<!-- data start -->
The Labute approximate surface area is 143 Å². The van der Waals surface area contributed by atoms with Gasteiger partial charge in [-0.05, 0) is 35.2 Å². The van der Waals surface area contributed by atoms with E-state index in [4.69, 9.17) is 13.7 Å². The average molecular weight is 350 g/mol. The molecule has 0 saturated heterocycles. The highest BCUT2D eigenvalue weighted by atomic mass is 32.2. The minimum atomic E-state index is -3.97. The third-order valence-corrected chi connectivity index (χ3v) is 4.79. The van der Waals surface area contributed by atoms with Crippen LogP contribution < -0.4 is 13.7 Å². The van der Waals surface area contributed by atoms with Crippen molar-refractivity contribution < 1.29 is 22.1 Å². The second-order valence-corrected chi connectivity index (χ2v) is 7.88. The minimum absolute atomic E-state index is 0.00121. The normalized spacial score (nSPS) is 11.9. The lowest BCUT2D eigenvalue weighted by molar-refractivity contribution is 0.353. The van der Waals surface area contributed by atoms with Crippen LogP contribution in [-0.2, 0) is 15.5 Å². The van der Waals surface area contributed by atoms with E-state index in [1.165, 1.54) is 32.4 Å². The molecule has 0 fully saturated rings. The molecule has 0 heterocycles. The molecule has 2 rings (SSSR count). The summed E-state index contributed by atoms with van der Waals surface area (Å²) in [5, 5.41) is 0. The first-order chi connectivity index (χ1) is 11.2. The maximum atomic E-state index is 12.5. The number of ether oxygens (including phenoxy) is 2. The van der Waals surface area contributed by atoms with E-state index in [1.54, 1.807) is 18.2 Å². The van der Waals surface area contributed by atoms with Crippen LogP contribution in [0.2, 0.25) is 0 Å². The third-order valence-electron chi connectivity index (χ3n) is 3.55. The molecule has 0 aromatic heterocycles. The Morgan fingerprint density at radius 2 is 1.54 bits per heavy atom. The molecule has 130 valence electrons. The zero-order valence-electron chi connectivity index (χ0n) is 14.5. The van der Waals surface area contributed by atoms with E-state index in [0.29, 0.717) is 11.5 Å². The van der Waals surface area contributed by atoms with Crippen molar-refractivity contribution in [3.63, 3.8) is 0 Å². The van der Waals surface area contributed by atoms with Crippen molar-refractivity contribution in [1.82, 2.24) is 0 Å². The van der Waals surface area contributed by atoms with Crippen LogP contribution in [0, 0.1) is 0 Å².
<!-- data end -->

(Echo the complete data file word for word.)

The Labute approximate surface area is 143 Å². The van der Waals surface area contributed by atoms with Gasteiger partial charge in [-0.05, 0) is 35.2 Å². The van der Waals surface area contributed by atoms with E-state index in [4.69, 9.17) is 13.7 Å². The average molecular weight is 350 g/mol. The molecule has 0 saturated heterocycles. The highest BCUT2D eigenvalue weighted by atomic mass is 32.2. The minimum atomic E-state index is -3.97. The third-order valence-corrected chi connectivity index (χ3v) is 4.79. The van der Waals surface area contributed by atoms with Crippen LogP contribution < -0.4 is 13.7 Å². The van der Waals surface area contributed by atoms with Crippen molar-refractivity contribution < 1.29 is 22.1 Å². The second-order valence-corrected chi connectivity index (χ2v) is 7.88. The minimum absolute atomic E-state index is 0.00121. The normalized spacial score (nSPS) is 11.9. The lowest BCUT2D eigenvalue weighted by molar-refractivity contribution is 0.353. The van der Waals surface area contributed by atoms with Crippen LogP contribution in [-0.2, 0) is 15.5 Å². The van der Waals surface area contributed by atoms with E-state index in [1.165, 1.54) is 32.4 Å². The molecule has 0 fully saturated rings. The molecule has 0 heterocycles. The molecule has 2 rings (SSSR count). The summed E-state index contributed by atoms with van der Waals surface area (Å²) in [5, 5.41) is 0. The first-order chi connectivity index (χ1) is 11.2. The maximum atomic E-state index is 12.5. The number of ether oxygens (including phenoxy) is 2. The van der Waals surface area contributed by atoms with E-state index in [1.54, 1.807) is 18.2 Å². The van der Waals surface area contributed by atoms with Crippen LogP contribution in [0.2, 0.25) is 0 Å². The third-order valence-electron chi connectivity index (χ3n) is 3.55. The molecule has 0 aromatic heterocycles. The Morgan fingerprint density at radius 2 is 1.54 bits per heavy atom. The molecule has 130 valence electrons. The zero-order valence-electron chi connectivity index (χ0n) is 14.5. The van der Waals surface area contributed by atoms with E-state index in [0.29, 0.717) is 11.5 Å². The van der Waals surface area contributed by atoms with Crippen molar-refractivity contribution in [3.63, 3.8) is 0 Å². The van der Waals surface area contributed by atoms with Crippen molar-refractivity contribution in [1.82, 2.24) is 0 Å². The van der Waals surface area contributed by atoms with Crippen LogP contribution in [0, 0.1) is 0 Å².